Understanding grounds for divorce under state law

On behalf of Jeffrey N. Greenblatt of Joseph, Greenwald & Laake, PA posted in Divorce on Thursday, August 14, 2014.

In Maryland, getting started with a divorce filing isn't always as simple as just filling out some paperwork. Maryland law requires a married couple to meet certain qualifications before an absolute divorce can be granted, so it helps to know what grounds qualify a person to file for divorce before getting started.

According to Maryland law, there are several ways a person can justify seeking an absolute divorce, meaning that a spouse can divorce their partner even if the partner objects. One way is for the couple to have been separated for the requisite period of time. A person must have either lived separately from their spouse for at least two years, and during this time the spouses must not have either had sexual intercourse or even spent a night together under the same roof.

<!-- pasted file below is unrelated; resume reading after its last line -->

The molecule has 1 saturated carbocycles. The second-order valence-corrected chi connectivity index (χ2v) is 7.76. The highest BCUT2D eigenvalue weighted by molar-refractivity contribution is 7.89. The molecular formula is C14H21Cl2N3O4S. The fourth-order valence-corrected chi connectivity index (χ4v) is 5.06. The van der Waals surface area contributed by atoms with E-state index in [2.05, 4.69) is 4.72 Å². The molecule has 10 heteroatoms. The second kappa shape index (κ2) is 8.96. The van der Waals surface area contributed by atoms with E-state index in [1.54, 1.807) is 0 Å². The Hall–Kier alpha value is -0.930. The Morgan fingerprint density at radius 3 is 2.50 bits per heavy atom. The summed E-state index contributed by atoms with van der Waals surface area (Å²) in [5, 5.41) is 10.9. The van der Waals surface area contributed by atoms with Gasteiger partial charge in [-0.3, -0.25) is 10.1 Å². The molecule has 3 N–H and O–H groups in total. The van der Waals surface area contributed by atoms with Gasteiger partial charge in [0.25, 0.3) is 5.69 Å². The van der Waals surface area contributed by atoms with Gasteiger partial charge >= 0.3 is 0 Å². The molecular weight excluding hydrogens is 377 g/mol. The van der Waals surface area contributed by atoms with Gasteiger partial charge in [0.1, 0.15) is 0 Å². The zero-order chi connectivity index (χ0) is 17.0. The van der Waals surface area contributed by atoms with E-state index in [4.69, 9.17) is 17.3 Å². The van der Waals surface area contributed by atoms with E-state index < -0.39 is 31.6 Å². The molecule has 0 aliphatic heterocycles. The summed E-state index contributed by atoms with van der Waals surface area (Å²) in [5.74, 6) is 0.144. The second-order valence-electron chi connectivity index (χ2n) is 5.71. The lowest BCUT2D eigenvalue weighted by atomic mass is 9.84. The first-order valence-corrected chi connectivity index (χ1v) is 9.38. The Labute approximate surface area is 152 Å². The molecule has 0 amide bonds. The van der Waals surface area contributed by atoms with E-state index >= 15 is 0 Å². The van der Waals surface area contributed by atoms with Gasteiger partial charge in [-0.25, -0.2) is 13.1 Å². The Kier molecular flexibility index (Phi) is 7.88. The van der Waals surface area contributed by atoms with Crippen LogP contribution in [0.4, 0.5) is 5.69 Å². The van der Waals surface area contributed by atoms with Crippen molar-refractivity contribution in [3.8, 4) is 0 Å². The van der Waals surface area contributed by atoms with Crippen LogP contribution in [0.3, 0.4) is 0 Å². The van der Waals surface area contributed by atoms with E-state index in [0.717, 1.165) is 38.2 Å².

Under more extreme or troublesome circumstances, such as adultery, abuse or desertion, a person may be entitled to use these as grounds for an absolute divorce. A spouse whose partner is declared insane or is convicted of a felony may also have sufficient grounds to seek a divorce.

If neither party objects to the divorce, the grounds for granting an uncontested divorce may be more lenient, but there are still length of separation requirements that come into play. Grounds can be established if the couple has lived separately for at least one year so long as they have both done so with the intent to end the marriage.

The grounds for an uncontested divorce may be simpler to prove than those for a contested divorce, but even once the grounds for divorce are settled, there are still many other important issues that must be considered. Among the most important are property division, alimony, child custody and child support. People facing these issues in an absolute or uncontested divorce should always have the help of an experienced Maryland family law attorney.

Source: http://www.courts.state.md.us/family/forms/divorce.pdf, accessed August 8, 2014